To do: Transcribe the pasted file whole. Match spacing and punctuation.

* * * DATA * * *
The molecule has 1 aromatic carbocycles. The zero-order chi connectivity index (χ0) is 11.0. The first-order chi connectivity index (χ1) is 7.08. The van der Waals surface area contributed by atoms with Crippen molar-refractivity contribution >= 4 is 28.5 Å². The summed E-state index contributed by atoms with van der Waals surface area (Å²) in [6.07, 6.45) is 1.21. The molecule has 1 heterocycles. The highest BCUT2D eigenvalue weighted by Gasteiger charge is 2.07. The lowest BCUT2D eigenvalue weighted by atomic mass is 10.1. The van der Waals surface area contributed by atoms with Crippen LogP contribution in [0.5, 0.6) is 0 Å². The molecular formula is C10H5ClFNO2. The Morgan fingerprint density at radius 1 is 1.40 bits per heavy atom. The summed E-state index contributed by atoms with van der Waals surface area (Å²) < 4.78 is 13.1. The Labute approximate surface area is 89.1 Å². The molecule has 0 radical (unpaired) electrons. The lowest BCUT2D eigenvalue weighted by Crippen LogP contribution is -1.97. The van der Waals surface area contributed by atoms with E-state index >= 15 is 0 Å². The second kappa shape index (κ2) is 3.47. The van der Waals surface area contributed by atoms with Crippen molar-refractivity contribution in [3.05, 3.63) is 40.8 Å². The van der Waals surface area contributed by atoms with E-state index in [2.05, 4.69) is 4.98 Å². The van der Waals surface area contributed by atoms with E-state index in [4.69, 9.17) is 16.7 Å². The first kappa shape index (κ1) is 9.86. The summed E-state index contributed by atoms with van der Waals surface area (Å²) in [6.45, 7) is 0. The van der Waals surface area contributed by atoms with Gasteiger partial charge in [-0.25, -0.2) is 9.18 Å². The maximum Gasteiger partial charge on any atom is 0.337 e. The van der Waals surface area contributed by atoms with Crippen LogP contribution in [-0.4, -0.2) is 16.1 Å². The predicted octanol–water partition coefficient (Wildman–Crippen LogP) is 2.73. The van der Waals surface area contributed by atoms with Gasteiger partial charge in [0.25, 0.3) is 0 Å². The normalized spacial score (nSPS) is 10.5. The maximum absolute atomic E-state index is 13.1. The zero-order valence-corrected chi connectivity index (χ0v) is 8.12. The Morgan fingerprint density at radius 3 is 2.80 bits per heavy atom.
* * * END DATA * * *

The molecule has 1 aromatic carbocycles. The zero-order chi connectivity index (χ0) is 11.0. The first-order chi connectivity index (χ1) is 7.08. The van der Waals surface area contributed by atoms with Crippen molar-refractivity contribution >= 4 is 28.5 Å². The summed E-state index contributed by atoms with van der Waals surface area (Å²) in [6.07, 6.45) is 1.21. The molecule has 1 heterocycles. The highest BCUT2D eigenvalue weighted by Gasteiger charge is 2.07. The lowest BCUT2D eigenvalue weighted by atomic mass is 10.1. The van der Waals surface area contributed by atoms with Crippen LogP contribution in [0.5, 0.6) is 0 Å². The molecular formula is C10H5ClFNO2. The Morgan fingerprint density at radius 1 is 1.40 bits per heavy atom. The summed E-state index contributed by atoms with van der Waals surface area (Å²) < 4.78 is 13.1. The Labute approximate surface area is 89.1 Å². The molecule has 0 radical (unpaired) electrons. The lowest BCUT2D eigenvalue weighted by Crippen LogP contribution is -1.97. The van der Waals surface area contributed by atoms with E-state index >= 15 is 0 Å². The second kappa shape index (κ2) is 3.47. The van der Waals surface area contributed by atoms with Crippen molar-refractivity contribution in [3.05, 3.63) is 40.8 Å². The van der Waals surface area contributed by atoms with E-state index in [2.05, 4.69) is 4.98 Å². The van der Waals surface area contributed by atoms with E-state index in [4.69, 9.17) is 16.7 Å². The first kappa shape index (κ1) is 9.86. The summed E-state index contributed by atoms with van der Waals surface area (Å²) in [6.45, 7) is 0. The van der Waals surface area contributed by atoms with Gasteiger partial charge in [-0.25, -0.2) is 9.18 Å². The maximum Gasteiger partial charge on any atom is 0.337 e. The van der Waals surface area contributed by atoms with Crippen LogP contribution in [-0.4, -0.2) is 16.1 Å². The predicted octanol–water partition coefficient (Wildman–Crippen LogP) is 2.73. The van der Waals surface area contributed by atoms with Gasteiger partial charge in [0.25, 0.3) is 0 Å². The normalized spacial score (nSPS) is 10.5. The maximum absolute atomic E-state index is 13.1. The zero-order valence-corrected chi connectivity index (χ0v) is 8.12. The Morgan fingerprint density at radius 3 is 2.80 bits per heavy atom.